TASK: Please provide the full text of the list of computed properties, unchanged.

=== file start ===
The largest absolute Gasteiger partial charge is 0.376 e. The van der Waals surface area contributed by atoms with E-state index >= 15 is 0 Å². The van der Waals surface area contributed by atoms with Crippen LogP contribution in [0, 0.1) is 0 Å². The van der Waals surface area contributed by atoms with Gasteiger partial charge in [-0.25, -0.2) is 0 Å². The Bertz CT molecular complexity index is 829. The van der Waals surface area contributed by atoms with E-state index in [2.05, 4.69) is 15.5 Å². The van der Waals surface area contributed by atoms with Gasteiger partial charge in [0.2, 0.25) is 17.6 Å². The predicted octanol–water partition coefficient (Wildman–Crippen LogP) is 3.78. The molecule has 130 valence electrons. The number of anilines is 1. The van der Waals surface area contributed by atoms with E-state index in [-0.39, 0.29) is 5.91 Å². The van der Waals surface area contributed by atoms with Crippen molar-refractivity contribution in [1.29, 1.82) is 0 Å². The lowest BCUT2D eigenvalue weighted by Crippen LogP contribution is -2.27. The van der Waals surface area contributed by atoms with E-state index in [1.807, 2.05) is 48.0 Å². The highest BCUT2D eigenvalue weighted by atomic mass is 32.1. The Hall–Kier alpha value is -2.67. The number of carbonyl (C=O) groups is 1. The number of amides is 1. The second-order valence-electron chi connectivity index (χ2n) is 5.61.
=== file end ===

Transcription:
The largest absolute Gasteiger partial charge is 0.376 e. The van der Waals surface area contributed by atoms with E-state index >= 15 is 0 Å². The van der Waals surface area contributed by atoms with Crippen LogP contribution in [0, 0.1) is 0 Å². The van der Waals surface area contributed by atoms with Gasteiger partial charge in [-0.25, -0.2) is 0 Å². The Bertz CT molecular complexity index is 829. The van der Waals surface area contributed by atoms with E-state index in [2.05, 4.69) is 15.5 Å². The van der Waals surface area contributed by atoms with Gasteiger partial charge in [0.2, 0.25) is 17.6 Å². The predicted octanol–water partition coefficient (Wildman–Crippen LogP) is 3.78. The molecule has 130 valence electrons. The number of anilines is 1. The van der Waals surface area contributed by atoms with E-state index in [-0.39, 0.29) is 5.91 Å². The van der Waals surface area contributed by atoms with Crippen molar-refractivity contribution in [1.29, 1.82) is 0 Å². The lowest BCUT2D eigenvalue weighted by Crippen LogP contribution is -2.27. The van der Waals surface area contributed by atoms with E-state index in [1.807, 2.05) is 48.0 Å². The highest BCUT2D eigenvalue weighted by atomic mass is 32.1. The Hall–Kier alpha value is -2.67. The number of carbonyl (C=O) groups is 1. The number of amides is 1. The second-order valence-electron chi connectivity index (χ2n) is 5.61.